A big surprise is the spectrum of activities available for those looking for a new interest. These include the obvious - walking, running and cycling through some of Hampshire’s loveliest countryside.
There’s also brand spanking new £20 million “state-of-the-art” Alton Sports Centre with hi-tech main pool, large gym, climbing ‘wall’ and spa (which opened just a couple of months before lockdown), and a golf course or three (Alton, Worldham and Blacknest). But then there’s the definitely different.
This includes one of the largest gliding clubs in the world at Lasham. What a great escape – ascending up into the clouds! Or travel back into the past by stepping up to the (foot)plate as a volunteer on the Watercress Line - the heritage railway running between here and Alresford.
Participate in what is usually a lively events programme encompassing a walking festival, Jane Austen Regency Week, charity cricket tournament, plus entertainments in the Public Gardens (acres of parkland with bandstand and bowling green behind the High Street), and funfair on The Butts (which has the appearance of a traditional village green).
Incidentally, other much enjoyed green spaces include King’s Pond, vast Anstey Park and Flood Meadows, a semi-wild area near the source of the Wey.
Post-lockdown we’re rediscovering the simple pleasures in life – such as a decent cup of coffee and an inviting country pub. It seems low key, however Alton and surrounding villages have top notch foodie credentials.
One of the UK’s best-loved cheeses, Tunworth, is made up the road at Herriard. Gin distillery Gorilla Spirits (now at nearby Upton Grey) was founded here and excellent Crane Patisserie (delectable cakes and afternoon teas to click and collect) pitched up recently.
There are weekly traditional street markets and monthly farmers markets. Cafes include Austen’s Café, Bottega dei Saperi and Coffee Cherry. As for country pubs, try The Rose & Crown in Upper Farringdon, The Royal Oak in Lasham and The Greyfriar in Chawton.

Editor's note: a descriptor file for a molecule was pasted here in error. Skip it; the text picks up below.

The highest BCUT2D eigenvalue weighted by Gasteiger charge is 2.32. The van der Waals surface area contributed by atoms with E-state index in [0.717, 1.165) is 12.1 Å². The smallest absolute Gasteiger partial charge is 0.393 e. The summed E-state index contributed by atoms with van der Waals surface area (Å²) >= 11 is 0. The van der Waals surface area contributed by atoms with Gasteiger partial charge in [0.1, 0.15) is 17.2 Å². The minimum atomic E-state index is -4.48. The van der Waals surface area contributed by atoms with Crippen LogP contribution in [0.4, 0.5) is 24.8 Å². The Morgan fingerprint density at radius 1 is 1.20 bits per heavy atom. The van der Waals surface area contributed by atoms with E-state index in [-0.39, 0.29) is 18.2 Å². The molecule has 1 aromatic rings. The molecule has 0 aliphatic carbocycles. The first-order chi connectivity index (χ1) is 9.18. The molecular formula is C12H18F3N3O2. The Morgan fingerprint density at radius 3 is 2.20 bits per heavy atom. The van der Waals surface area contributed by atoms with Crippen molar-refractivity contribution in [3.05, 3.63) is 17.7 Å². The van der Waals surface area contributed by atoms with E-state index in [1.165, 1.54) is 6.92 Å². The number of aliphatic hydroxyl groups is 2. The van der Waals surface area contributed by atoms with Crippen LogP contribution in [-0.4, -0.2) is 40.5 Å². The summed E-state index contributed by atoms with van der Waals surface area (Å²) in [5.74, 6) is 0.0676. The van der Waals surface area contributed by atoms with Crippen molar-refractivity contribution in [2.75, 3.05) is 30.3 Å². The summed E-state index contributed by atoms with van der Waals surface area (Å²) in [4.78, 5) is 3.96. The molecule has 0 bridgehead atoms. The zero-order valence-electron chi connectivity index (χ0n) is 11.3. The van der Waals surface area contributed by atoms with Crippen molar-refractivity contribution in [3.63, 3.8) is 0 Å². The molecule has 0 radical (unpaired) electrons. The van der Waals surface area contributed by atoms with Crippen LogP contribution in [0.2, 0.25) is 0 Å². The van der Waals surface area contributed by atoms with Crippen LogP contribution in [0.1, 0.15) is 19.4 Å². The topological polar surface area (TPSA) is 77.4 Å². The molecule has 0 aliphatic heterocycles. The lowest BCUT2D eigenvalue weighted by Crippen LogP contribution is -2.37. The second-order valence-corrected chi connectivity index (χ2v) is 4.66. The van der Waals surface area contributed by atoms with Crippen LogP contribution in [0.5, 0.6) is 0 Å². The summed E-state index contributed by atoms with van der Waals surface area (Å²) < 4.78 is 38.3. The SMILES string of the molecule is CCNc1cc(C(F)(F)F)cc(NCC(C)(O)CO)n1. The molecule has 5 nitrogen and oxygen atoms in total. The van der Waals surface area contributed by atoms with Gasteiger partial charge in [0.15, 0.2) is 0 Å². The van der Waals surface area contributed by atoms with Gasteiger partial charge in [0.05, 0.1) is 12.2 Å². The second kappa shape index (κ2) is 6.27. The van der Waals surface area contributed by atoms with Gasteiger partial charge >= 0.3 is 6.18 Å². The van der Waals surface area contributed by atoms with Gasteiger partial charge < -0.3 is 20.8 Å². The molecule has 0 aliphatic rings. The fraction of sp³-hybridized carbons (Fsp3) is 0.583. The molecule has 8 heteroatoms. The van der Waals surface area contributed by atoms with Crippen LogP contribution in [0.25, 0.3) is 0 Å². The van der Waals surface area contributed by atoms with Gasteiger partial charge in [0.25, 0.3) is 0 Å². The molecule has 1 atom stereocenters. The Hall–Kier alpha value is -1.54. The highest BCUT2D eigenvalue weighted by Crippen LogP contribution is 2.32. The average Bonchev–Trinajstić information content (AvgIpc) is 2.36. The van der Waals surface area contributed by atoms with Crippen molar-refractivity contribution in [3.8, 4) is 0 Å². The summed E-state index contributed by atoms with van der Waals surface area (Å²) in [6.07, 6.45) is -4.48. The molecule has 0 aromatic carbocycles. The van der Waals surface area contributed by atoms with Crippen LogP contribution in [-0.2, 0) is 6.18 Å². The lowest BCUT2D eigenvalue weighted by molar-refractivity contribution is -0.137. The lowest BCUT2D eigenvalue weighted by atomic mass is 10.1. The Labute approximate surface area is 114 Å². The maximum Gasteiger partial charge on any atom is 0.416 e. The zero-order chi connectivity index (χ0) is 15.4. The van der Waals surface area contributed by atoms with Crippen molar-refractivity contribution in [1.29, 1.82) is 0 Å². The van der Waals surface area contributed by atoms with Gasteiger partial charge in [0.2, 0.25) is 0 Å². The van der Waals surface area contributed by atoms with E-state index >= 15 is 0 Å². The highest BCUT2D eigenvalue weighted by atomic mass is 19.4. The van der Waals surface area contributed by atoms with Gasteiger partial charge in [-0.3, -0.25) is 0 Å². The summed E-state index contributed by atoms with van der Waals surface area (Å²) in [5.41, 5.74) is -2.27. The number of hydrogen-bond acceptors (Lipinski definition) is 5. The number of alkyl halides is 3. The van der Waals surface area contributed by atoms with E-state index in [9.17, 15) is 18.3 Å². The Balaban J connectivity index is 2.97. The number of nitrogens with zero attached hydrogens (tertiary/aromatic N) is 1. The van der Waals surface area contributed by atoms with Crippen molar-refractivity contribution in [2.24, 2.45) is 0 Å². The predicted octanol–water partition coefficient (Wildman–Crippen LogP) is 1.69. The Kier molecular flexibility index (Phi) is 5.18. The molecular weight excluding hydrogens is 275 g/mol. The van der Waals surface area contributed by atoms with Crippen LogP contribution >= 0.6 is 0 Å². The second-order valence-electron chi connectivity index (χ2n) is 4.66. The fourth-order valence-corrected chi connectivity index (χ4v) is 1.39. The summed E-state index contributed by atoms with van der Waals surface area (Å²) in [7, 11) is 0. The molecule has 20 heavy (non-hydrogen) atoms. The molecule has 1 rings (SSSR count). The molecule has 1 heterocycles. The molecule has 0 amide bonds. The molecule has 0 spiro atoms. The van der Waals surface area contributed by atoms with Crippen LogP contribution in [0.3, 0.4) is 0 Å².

Also in Chawton is Cassandra’s Tea Room, which morphed into a pop-up corner shop in response to community need during lockdown. I think Jane Austen would approve.
What the Agent says...
Rob Price, Co-founder & Director, Homes Estate Agents, Alton Office
“Having grown up in Alton and been in local estate agency for 20 years, I feel fortunate to be living in such an attractive part of Hampshire and enjoy walks, cycling and great pubs right on my doorstep.
“Alton sits in a prime location between Guildford and Winchester, is well-connected via road and rail with quick access to the A31 and M3, and has a regular train service into London Waterloo.
“The market town has some pretty Georgian architecture with green spaces and parks dotted across the town. It is close to the South Downs National Park and surrounded by farmland, woodland and unspoilt countryside.
“Alton has tended to be overlooked by many buyers, but this is rapidly changing. People are discovering that it is more affordable than Petersfield, Winchester and Farnham. You can get more bricks for your money, without compromising on choice of property. For first- time buyers, young professional couples and families relocating for work, there is a broad range of properties.
“These include stylish new builds, Victorian villas in leafy streets, like Queen’s Road, pretty period cottages, large detached family homes on generous plots in sought-after King’s Road and Winchester Road, or city centre refurbished flats.
“Since the easing of lockdown we have seen a surge in interest from buyers relocating from further afield and those wanting to leave London on a quest for a better work/life balance.
“Covid-19 provided an opportunity for people to reassess their homes, working arrangements, prioritise well-being and plan for the future. In addition the Stamp Duty holiday and extension of the Help to Buy scheme have boosted the level of interest. All eyes are on Alton.”